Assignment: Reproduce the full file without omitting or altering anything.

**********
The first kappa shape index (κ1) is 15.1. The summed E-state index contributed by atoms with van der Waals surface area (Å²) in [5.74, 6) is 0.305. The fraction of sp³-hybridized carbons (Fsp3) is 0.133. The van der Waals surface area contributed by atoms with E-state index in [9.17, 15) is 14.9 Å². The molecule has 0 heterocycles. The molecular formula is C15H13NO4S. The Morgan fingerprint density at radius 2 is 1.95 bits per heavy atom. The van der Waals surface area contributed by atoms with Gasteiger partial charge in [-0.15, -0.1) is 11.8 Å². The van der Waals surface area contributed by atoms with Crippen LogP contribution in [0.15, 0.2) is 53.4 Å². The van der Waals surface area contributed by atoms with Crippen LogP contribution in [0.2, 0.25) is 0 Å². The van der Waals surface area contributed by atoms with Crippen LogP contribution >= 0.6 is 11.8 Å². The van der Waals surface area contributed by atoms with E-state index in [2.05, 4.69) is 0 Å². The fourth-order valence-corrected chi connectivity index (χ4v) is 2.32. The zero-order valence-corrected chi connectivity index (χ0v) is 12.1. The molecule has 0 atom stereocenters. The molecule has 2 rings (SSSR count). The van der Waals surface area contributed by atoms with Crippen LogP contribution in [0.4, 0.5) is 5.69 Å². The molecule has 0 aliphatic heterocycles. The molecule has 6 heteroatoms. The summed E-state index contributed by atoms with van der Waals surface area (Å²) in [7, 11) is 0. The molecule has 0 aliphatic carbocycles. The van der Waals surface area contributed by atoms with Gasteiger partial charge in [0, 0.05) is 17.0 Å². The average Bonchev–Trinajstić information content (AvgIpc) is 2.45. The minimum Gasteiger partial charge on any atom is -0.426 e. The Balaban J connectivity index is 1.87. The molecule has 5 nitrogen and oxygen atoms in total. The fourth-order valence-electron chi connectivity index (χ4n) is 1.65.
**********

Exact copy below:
The first kappa shape index (κ1) is 15.1. The summed E-state index contributed by atoms with van der Waals surface area (Å²) in [5.74, 6) is 0.305. The fraction of sp³-hybridized carbons (Fsp3) is 0.133. The van der Waals surface area contributed by atoms with E-state index in [9.17, 15) is 14.9 Å². The molecule has 0 heterocycles. The molecular formula is C15H13NO4S. The Morgan fingerprint density at radius 2 is 1.95 bits per heavy atom. The van der Waals surface area contributed by atoms with Gasteiger partial charge in [-0.15, -0.1) is 11.8 Å². The van der Waals surface area contributed by atoms with Crippen LogP contribution in [0.15, 0.2) is 53.4 Å². The van der Waals surface area contributed by atoms with Crippen LogP contribution in [0.2, 0.25) is 0 Å². The van der Waals surface area contributed by atoms with Crippen LogP contribution >= 0.6 is 11.8 Å². The van der Waals surface area contributed by atoms with E-state index in [2.05, 4.69) is 0 Å². The fourth-order valence-corrected chi connectivity index (χ4v) is 2.32. The zero-order valence-corrected chi connectivity index (χ0v) is 12.1. The molecule has 0 atom stereocenters. The molecule has 2 rings (SSSR count). The van der Waals surface area contributed by atoms with Crippen LogP contribution in [0.4, 0.5) is 5.69 Å². The molecule has 0 aliphatic heterocycles. The molecule has 6 heteroatoms. The summed E-state index contributed by atoms with van der Waals surface area (Å²) in [7, 11) is 0. The molecule has 0 aliphatic carbocycles. The van der Waals surface area contributed by atoms with Gasteiger partial charge in [0, 0.05) is 17.0 Å². The average Bonchev–Trinajstić information content (AvgIpc) is 2.45. The minimum Gasteiger partial charge on any atom is -0.426 e. The Balaban J connectivity index is 1.87. The molecule has 5 nitrogen and oxygen atoms in total. The fourth-order valence-electron chi connectivity index (χ4n) is 1.65.